Marie Johns Says the American Jobs Act Would Improve Black Unemployment Rates

Marie Johns Says the American Jobs Act Would Improve Black Unemployment Rates

Marie Johns says that the jobs bill is critical to decreasing Black unemployment.

Published October 12, 2011

(Photo: Courtesy SBA.govt)

President Obama’s American Jobs Act was dealt a blow in the Senate Tuesday night when Majority Leader Harry Reid failed to get the 60 votes needed to move the bill forward. Although every Republican senator voted against a measure to debate the $447 billion package, and House Republicans have said they also would not support it, President Obama and congressional Democrats hope that the two sides can find common ground on some of the provisions that they believe would jumpstart the economy. In a conversation with, Small Business Administration deputy administrator Marie Johns discusses the legislation’s importance to the nation’s economy and how it would positively impact African-American unemployment. The Senate failed to get enough votes to begin debate on the American Jobs Act. What is the administration’s plan B is to get the bill through the Senate? 


Marie Johns: Well, the plan is to keep pushing. This is a case where it’s easy for the other side of the aisle to throw stones at the American Jobs Act but, if they don’t like this, they need to come up with a plan of their own. Because particularly in the African-American community, with unemployment rate over 16 percent, doing nothing just simply isn’t an option. From my perspective of being at the SBA and focused on supporting small business growth and job creation, [the legislation] is just the right next step in a line of important moves that the president has made to support small businesses.


There is a provision in the bill that allows people to use their unemployment insurance to start a business. How would that work and what kind of support would the SBA provide?


If someone had a small amount of capital that they could invest in a business, sometimes someone can get started by getting business cards and flyers printed. That’s often a good first step. The SBA provides counseling through our network of nearly 1,000 centers around the country. A new entrepreneur can come into any one of our 68 field offices, get counseling about how to launch a business [and] how to connect with networks to help them spread the word about their business. The SBA also has over 100 women’s business centers around the country. All of those resources are available at no cost for entrepreneurs to come in and talk through how they could use that capital to start a company.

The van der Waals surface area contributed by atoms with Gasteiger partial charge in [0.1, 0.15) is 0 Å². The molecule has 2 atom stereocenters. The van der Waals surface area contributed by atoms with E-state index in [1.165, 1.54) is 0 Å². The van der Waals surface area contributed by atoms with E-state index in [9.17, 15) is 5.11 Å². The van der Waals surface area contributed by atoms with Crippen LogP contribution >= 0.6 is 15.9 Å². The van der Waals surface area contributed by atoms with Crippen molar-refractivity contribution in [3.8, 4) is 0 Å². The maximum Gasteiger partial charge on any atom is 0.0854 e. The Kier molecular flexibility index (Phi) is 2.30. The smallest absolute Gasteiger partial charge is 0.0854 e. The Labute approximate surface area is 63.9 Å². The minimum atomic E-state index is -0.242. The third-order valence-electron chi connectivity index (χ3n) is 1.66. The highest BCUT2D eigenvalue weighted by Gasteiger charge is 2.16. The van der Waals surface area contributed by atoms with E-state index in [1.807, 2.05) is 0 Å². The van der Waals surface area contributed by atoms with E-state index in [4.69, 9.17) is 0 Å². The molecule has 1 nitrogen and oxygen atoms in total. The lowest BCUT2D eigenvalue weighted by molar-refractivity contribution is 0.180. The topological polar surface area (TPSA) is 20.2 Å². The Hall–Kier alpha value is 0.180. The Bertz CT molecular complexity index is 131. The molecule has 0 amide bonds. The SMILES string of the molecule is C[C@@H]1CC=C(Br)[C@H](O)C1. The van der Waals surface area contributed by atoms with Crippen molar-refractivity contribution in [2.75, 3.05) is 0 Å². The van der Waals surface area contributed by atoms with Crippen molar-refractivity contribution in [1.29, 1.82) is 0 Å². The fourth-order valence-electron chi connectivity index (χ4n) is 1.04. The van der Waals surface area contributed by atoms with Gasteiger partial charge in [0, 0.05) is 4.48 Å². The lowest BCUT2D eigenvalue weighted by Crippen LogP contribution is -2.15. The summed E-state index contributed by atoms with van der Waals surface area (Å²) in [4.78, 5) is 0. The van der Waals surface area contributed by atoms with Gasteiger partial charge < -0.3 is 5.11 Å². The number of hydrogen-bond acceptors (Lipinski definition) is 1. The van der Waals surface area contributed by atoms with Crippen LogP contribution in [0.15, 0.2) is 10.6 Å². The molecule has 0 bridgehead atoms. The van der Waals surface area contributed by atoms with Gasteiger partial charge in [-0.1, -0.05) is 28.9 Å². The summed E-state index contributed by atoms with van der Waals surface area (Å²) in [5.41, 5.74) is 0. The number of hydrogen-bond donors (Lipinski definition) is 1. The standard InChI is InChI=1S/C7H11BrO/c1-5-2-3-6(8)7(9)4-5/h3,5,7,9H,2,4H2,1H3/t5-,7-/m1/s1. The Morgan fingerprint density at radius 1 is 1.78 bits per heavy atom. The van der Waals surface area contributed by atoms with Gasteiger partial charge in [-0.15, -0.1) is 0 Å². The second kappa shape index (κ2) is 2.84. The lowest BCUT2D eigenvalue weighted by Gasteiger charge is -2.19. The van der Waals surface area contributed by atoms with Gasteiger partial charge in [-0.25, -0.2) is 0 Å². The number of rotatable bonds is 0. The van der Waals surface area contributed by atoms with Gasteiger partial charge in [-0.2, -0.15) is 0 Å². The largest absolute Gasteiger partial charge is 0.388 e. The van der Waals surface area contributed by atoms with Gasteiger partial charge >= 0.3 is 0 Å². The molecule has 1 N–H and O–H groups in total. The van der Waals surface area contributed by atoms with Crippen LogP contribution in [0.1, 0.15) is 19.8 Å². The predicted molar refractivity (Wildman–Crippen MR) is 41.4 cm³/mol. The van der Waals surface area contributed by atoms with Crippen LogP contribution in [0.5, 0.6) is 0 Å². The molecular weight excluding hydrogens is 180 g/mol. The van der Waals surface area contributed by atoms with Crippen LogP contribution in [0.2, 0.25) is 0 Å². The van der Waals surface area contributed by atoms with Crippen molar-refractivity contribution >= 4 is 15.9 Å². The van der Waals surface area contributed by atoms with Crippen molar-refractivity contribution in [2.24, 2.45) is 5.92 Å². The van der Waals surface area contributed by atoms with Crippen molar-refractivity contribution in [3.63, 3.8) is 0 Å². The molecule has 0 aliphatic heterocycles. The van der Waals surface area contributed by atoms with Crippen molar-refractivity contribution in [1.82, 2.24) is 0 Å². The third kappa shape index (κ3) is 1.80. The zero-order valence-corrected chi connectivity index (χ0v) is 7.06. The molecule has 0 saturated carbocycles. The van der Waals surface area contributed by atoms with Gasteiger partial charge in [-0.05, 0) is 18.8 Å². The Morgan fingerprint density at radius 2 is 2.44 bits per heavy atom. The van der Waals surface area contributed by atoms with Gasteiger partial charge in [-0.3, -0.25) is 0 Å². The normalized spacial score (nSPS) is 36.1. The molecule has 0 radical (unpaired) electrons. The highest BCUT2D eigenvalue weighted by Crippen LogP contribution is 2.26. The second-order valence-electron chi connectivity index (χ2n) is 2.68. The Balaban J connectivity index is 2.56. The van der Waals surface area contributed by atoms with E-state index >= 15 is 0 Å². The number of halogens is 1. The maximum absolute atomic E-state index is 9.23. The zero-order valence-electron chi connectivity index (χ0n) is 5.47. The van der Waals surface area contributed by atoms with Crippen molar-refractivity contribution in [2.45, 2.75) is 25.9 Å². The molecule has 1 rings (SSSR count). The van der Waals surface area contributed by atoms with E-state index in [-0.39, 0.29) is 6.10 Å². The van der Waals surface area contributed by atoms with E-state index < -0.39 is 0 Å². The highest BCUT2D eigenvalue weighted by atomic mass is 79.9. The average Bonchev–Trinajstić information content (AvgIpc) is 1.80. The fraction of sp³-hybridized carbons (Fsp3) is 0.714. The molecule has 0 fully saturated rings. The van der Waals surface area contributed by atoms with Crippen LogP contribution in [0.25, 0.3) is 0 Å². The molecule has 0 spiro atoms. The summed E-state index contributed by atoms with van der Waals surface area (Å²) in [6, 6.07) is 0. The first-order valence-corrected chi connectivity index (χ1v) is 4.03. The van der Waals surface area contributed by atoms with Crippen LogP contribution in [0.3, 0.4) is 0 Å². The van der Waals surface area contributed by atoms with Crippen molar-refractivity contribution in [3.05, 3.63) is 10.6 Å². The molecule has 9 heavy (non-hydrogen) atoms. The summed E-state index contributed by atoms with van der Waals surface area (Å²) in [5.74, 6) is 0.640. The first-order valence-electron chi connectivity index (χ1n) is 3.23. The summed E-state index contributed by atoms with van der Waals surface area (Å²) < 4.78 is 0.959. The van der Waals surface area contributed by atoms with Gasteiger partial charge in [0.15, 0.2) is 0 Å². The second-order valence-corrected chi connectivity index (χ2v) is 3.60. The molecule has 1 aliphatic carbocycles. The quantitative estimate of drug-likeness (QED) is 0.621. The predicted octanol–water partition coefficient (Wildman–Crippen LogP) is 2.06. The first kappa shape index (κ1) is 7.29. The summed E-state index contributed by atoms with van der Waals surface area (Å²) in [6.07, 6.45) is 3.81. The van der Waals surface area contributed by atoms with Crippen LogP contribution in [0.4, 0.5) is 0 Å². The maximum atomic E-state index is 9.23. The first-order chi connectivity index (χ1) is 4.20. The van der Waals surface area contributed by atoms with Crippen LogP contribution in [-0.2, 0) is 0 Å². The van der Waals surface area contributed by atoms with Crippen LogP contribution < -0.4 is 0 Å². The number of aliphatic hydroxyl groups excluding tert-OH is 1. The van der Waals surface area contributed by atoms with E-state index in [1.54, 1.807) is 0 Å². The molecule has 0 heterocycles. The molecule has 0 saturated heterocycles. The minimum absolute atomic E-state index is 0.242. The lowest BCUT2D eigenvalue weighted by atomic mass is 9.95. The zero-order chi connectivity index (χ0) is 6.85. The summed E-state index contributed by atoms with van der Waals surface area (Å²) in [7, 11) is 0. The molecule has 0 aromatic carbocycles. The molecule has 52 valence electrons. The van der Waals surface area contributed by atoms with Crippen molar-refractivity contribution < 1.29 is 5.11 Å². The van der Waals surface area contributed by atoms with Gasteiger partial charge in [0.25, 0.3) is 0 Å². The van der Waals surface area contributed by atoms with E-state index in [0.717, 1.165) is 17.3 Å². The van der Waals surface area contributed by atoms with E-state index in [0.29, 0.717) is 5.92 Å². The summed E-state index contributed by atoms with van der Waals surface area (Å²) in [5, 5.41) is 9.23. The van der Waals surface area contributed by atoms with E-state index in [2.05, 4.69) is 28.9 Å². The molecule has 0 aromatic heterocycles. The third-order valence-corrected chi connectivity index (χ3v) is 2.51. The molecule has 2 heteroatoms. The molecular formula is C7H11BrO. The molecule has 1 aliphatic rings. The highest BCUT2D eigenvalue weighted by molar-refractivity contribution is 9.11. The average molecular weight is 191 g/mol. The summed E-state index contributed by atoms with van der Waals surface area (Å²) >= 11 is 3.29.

Sen. Charles Schumer (D-New York) predicted that the Senate vote on the American Jobs Act would fail and the bill will more likely be passed in pieces. Do you think that’s the best way to seek compromise to ensure that at least some portions of the bill are passed?


This goes back to the unfortunate partisanship on behalf of the Republicans. The components of the American Jobs Act are policy directives that both Democrats and Republicans have supported in the past. So, there’s really no excuse for the bill not to be voted on in its entirety. The next step will be to continue the fight and again continue to call on the opposition to the bill that if this isn’t what you like then put something else on the table.


Which parts of the bill do you think would garner the greatest support in both congressional chambers?


All of Congress likes a tax cut. I think that the payroll tax cut for 20 million African-American workers is a major provision in the bill. The infrastructure commitments for public infrastructure and the roads and bridges that our country truly needs are provisions that all of Congress should be able to support. In addition to putting government resources behind something that the country truly needs to do, those investments directly lead to job opportunities and small-business growth opportunities. 


Black-owned businesses are more likely to hire Black employees.  Which portions of the bill do you think would encourage them to not only make the hires they’d already planned but also expand their workforces?


There’s a tax credit in the American Jobs Act for employers who will hire individuals who have been out of work for more than six months. That’s a very important provision because there is evidence of companies that have been basically turning their back on individuals who, in many cases at no fault of their own, have been unemployed for a longer period of time. So, this tax incentive is going to help across the board and I believe will particularly help the African-American community.


How will the unemployment rate in the African-American community be impacted if the bill is not passed?


It’s hard to think about that answer ... because we’re just going to keep fighting to get the provisions of the American Jobs Act enacted. When you’re talking about investing $15 billion nationally in an effort to put construction workers back on the job, and when you’re talking about modernizing our schools, a $25 billion investment in school infrastructure, the tax benefits that I mentioned earlier, all of those provisions are so important to our economy and so important to putting our community back to work that we’ve just got to continue to fight to get these provisions put into law.

Written by Joyce Jones


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